The Pacific Nations (Fiji, Samoa, Tonga, and Japan) attract a lot of attention when the World Cup comes along. However, they’ve generally struggled to upset the odds when the tournament begins. Fiji last made the knockouts in 2007, Samoa in 1999, Tonga never have, and Japan have done it just once, at home, four years ago.

This year a corner looks to have been turned. World Rugby changed eligibility laws and now players who made international debuts elsewhere, often for the All Blacks, are returning to their home countries. Charles Piutau, Vaea Fifita, and George Moala will feature for Tonga having previously worn the silver fern. This has changed the complexion of the World Cup as these teams, previously denuded of top talents, now have more strength than ever before. But is it enough to see any of them make it out of the groups?

Pacific Nations

Fiji’s wing Jiuta Wainiqolo (Getty Images)


For a long time, Fiji have been the best of the traditional Pacific Islanders (plus Samoa and Tonga). Four years ago, though they lost to Uruguay in the tournament’s biggest upset. They also failed to cause their own upset as Wales and Australia secured victory. That left them with the ultimate knocking-on-Tier-One’s-door match-up with Georgia. They dominated that 45-10. 

Fiji have often had a bark much worse than their bite. They are, understandably, feared by teams but have struggled to take many Tier One scalps. They’ve won just twice against Australia in 22 goes, once against Wales in 13, and one win over France. That has often been down to the fact that they are lacking in key areas, namely, the set-piece, fly-half, and an exciting but often reckless desire to attack from deep. Those elements aren’t yet fixed but they are average now rather than significantly below average.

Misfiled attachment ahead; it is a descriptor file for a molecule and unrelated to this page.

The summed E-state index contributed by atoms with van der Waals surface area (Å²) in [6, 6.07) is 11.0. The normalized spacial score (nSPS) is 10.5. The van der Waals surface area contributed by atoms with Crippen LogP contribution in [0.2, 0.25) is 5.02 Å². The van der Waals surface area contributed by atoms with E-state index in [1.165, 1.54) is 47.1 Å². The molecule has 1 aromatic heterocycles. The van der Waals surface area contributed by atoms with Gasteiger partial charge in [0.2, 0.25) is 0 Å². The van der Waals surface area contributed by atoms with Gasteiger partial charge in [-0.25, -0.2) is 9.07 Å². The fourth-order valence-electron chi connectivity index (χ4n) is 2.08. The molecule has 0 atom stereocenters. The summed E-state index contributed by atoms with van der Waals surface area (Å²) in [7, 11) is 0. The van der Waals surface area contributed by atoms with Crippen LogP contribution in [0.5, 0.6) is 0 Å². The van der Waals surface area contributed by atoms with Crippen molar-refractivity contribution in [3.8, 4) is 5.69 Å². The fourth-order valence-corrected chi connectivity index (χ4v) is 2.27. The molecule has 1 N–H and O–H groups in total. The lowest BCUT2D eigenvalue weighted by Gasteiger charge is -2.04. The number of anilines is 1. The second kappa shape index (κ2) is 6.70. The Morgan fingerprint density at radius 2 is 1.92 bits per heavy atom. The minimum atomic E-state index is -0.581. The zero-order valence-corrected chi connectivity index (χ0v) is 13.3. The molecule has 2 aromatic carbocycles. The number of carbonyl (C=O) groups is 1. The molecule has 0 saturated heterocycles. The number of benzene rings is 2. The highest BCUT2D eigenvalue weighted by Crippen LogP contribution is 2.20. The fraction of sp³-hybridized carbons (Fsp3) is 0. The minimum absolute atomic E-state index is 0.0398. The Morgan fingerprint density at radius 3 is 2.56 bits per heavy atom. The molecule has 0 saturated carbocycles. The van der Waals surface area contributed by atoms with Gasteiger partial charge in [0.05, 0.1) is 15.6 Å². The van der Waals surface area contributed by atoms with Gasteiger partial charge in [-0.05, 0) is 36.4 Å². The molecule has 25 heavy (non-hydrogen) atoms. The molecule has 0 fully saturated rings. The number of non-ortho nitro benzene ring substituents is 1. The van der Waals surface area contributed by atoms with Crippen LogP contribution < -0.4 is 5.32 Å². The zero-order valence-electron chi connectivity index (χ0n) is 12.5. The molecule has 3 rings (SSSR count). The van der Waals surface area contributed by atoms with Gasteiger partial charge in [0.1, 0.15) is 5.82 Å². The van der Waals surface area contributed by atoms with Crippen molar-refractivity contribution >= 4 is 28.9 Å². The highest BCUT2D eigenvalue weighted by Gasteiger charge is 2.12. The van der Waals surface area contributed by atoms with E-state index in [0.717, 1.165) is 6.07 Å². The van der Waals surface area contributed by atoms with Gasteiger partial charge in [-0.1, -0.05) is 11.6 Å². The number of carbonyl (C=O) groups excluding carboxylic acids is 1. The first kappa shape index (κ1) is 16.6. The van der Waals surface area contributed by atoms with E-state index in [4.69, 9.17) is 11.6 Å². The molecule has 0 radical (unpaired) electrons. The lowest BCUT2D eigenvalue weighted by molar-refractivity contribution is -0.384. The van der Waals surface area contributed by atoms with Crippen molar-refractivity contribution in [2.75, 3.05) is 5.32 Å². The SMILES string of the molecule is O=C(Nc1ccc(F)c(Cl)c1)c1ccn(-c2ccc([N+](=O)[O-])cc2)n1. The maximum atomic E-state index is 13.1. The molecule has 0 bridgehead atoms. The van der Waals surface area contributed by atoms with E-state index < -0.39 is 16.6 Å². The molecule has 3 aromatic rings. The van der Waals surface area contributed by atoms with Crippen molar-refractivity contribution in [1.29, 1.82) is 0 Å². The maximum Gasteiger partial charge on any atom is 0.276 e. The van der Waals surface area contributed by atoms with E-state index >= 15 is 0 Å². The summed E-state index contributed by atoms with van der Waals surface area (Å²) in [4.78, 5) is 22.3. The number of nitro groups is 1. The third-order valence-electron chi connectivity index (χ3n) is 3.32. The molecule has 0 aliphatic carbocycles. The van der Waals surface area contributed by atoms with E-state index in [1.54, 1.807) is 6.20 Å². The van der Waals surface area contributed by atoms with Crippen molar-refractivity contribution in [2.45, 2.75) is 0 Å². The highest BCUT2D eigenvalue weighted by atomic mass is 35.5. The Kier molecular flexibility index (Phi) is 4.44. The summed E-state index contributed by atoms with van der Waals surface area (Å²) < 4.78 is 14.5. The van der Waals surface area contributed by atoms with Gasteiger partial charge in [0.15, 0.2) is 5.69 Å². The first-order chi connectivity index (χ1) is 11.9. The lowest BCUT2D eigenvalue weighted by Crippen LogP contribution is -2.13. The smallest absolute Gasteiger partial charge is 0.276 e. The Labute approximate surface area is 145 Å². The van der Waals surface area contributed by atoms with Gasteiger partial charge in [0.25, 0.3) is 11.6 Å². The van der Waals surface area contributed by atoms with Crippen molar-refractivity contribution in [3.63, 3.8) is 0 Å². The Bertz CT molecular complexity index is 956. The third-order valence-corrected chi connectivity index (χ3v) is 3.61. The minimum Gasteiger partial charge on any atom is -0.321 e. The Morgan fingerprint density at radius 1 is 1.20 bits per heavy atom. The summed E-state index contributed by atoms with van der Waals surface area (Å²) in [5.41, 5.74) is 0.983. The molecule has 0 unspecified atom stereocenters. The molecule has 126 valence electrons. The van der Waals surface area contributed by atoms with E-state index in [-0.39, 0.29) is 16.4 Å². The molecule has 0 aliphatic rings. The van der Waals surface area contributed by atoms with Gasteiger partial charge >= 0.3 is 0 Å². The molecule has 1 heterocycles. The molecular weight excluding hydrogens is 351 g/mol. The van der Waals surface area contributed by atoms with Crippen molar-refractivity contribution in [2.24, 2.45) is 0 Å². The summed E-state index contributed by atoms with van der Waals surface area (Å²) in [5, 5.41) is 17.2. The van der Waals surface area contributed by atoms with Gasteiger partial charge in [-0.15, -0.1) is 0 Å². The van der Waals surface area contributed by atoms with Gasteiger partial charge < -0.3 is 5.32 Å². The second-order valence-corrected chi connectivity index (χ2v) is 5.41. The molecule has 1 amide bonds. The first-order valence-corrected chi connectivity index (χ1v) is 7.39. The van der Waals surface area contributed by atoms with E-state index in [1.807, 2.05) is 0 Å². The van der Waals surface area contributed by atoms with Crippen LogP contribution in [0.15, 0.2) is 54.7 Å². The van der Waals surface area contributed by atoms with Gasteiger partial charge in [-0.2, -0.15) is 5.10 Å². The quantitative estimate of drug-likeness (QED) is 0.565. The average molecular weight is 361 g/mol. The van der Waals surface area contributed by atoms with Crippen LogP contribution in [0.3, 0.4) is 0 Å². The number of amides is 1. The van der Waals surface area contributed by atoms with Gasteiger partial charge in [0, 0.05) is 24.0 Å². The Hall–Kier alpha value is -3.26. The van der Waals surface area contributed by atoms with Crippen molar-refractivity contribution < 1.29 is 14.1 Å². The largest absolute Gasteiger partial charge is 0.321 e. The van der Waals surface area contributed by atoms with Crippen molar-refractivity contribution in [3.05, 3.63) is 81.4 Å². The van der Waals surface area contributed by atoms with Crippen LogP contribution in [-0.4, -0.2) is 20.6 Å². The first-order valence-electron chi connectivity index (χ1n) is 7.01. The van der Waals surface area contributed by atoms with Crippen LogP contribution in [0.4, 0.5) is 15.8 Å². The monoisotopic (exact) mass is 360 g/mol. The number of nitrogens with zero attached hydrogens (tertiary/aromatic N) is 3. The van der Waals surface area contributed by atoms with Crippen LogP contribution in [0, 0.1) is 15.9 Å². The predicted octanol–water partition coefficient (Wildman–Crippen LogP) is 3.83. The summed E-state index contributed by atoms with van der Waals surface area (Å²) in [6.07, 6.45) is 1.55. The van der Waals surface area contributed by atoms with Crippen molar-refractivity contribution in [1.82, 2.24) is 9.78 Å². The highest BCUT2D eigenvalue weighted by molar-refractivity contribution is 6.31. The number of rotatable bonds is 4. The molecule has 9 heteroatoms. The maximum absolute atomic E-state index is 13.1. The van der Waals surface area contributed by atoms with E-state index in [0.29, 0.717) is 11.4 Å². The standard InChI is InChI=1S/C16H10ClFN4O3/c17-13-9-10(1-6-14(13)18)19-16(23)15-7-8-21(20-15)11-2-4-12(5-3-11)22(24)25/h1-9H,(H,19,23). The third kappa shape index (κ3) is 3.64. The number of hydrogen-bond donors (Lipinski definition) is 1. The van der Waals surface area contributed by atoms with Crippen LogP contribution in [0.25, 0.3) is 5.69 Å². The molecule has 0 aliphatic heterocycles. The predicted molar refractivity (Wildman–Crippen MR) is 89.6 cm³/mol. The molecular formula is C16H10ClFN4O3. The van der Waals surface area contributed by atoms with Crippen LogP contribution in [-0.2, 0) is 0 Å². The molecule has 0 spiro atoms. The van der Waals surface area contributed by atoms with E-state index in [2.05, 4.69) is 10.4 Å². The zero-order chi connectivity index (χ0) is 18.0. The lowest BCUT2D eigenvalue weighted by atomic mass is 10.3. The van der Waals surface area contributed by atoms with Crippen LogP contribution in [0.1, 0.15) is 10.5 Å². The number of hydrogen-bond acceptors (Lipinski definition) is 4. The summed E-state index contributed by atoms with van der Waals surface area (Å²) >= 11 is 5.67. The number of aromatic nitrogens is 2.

The challenge for Fiji has been that for all their hard running, obscene offloading, and frankly terrifying pace, they struggle to unlock a well-drilled and well-set defence. The Fijian Drua, admittedly lacking some of Fiji’s elite talents, are a prime example. They have incredible metres carried and defenders beaten stats, but they scored 54 tries, the fourth lowest in Super Rugby. A lot of those stats were padded by carrying from deep when more pragmatic teams would have hoofed the ball away and played for territory.

However, this year feels different. Fiji swept the Pacific Nations Cup before losing 34-17 to a near enough full-strength France. That offers as much comfort as it offers a sign of their limitations. Fiji don’t need to beat France at this World Cup though. The much-criticised World Cup draw has given them the easiest path to the knockouts that they could’ve wished for. They need to get ahead of Australian and Welsh sides who look as bad as they have in the last five years. Once through they are likely to face either Argentina or England, both teams who they would fancy a result against.

The floor is yours Fiji, time to make the most of it!

Kazuki Himeno

Kazuki Himeno of Japan waves to fans (Getty Images)


For all the talk of the fearsome Tongans, Fijians and Samoans, it’s arguably the Japanese who have been the best side of the four at World Cups. They took a Tier One scalp in 2015, South Africa, then two more in 2019 to easily escape their group. If you haven’t been following Japan’s progress since then, it’s understandable to see it’s a World Cup year and expect more of the same.

Sadly, this Japan side are on the way down. They played all three games of the Pacific Nations Cup at home and lost two of them. Their only victory a five-point nail biter over Tonga. This drop in form isn’t new though, since they hosted the World Cup they have beaten only Uruguay (twice) and Portugal. Tier One opposition has been easy to find but they’ve struggled to cause more than close calls.